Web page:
Overall, The Neon Demon has a lot more going for it than just being an artsy horror movie. It’s very well shot, well acted and put together. The story is rather thin, though, and the plot does seem to meander about aimlessly at more than one place. There are some very stark and disturbing scenes, and the final thirty minutes well earns its “horror” nod, so don’t think this is going to be all that easy to sit through. As far as recomendations, I would say yeah, it’s worth a watch some time, especially if you like movies like Requiem For A Dream and Mulholland Drive.

Movie Review: HELL HOUSE LLC

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Hell House LLCTerror Films
2016
NR

At this point, I don’t think I would need to explain again my thoughts on the “found footage” style of horror movies, but just in case this is your first time here let me give you the condensed version: I don’t really mind them, if they’re made well and offer something more than the standard same-old, same-old. In other words, pretty much how I view other sub-genres within the horror umbrella. There are good ones, and many many bad ones. It’s just that I find it easier to get burned out on found footage movies than on other genres, mainly because there’s not much going for it past the typical haunting or odd exorcism plot.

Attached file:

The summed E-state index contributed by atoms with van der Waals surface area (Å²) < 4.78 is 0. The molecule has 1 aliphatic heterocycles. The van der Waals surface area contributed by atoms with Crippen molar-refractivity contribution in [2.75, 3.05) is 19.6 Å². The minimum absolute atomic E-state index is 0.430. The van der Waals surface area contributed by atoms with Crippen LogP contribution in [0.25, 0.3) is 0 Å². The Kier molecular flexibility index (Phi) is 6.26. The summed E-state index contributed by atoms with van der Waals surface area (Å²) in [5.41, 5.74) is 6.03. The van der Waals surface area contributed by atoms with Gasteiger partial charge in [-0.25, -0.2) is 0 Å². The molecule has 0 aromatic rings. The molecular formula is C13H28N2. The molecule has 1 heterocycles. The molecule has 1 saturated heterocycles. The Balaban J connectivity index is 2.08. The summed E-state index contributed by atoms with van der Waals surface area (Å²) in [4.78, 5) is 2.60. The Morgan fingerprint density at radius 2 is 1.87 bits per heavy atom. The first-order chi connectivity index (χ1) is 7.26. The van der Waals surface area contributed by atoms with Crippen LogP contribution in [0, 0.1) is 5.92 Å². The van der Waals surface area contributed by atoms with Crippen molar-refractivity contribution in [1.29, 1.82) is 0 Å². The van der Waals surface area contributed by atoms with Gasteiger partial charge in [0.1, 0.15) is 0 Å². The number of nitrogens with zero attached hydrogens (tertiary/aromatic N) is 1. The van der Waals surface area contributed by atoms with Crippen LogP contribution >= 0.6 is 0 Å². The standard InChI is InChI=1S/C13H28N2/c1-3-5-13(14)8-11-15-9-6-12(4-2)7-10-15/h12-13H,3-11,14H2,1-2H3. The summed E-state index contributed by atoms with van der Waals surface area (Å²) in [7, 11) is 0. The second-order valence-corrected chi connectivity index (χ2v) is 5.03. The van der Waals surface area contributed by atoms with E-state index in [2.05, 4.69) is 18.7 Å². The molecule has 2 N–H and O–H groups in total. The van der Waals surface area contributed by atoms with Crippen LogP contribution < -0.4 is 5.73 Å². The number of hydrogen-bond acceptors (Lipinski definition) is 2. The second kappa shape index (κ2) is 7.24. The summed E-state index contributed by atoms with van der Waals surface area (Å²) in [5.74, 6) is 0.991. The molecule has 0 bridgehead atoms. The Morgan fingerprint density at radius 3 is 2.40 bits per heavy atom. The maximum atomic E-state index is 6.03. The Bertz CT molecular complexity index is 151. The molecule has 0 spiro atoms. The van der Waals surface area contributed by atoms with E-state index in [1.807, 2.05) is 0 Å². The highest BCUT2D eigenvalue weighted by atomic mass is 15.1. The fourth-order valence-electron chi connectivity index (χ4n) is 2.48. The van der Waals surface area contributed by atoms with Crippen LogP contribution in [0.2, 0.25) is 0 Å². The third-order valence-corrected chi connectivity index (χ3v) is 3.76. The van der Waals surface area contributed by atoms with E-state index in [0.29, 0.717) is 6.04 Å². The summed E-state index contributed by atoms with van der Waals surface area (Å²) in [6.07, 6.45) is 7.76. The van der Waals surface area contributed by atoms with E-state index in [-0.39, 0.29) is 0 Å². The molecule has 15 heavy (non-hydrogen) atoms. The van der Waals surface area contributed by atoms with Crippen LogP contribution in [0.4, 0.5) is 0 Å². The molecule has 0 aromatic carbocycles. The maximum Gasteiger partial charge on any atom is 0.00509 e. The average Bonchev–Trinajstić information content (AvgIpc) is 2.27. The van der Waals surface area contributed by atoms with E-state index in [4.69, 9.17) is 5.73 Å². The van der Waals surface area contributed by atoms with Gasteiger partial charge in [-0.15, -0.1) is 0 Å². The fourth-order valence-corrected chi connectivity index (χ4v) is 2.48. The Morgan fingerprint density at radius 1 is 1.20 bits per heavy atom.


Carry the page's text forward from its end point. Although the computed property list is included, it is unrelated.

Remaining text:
Which brings us to this movie, here, Hell House LLC. I came across this title while perusing what movies I could watch during my free trial of Amazon Prime (which I opted for to same some money on 2-day shipping of something I needed), and while I instantly knew by the quick blurb description that this was another one of those found footage movies, the premise really kind of intrigued me enough to stick it on my watch list. Because while Hell House LLC is technically one of those Found Footage From Inside A Haunted House movies, the haunted house in question is actually a haunted house attraction that turned out to be haunted for realsies. Not the most imaginative of twists, but to put things in context, in Omaha where I live there is a long-running Haunted House attraction that is run in an old building that is also purported to be actually haunted as well. It’s enough to arouse the imagination in someone like myself, who never really lost his sense of wonderment with things like this.

Anyway, Hell House LLC involves a handful of young entrepreneurs of the titular Hell House LLC, a professional haunted house attraction that originally was centered in New York city. In 2009, they decided to move things to a more atmospheric rural community setting, and set up shop in the long-abandoned Abadon Hotel. Go-Pro footage, along with some smart phone video as well as professionally shot film show the progression of the team setting up the old hotel leading up to the big opening night in October, putting up the decorations and effects, working out the kinks and making things just so, hiring the actors…and also all the weird things that start happening that aren’t part of the setup. Like the clown mannequins wandering off by themselves. Or one of the team members beginning to sleep walk. Or figures in black hooded robes popping up in the oddest places. But, despite the setbacks and stress, they all manage to make to to opening night…which ends in a bloody disaster that left several dead and even more injured and visibly shaken, some of the survivors committing suicide days later. Five years later, afer massive cover-ups and speculation, a documentary crew tries to piece things together…and you can probably guess how things turn out.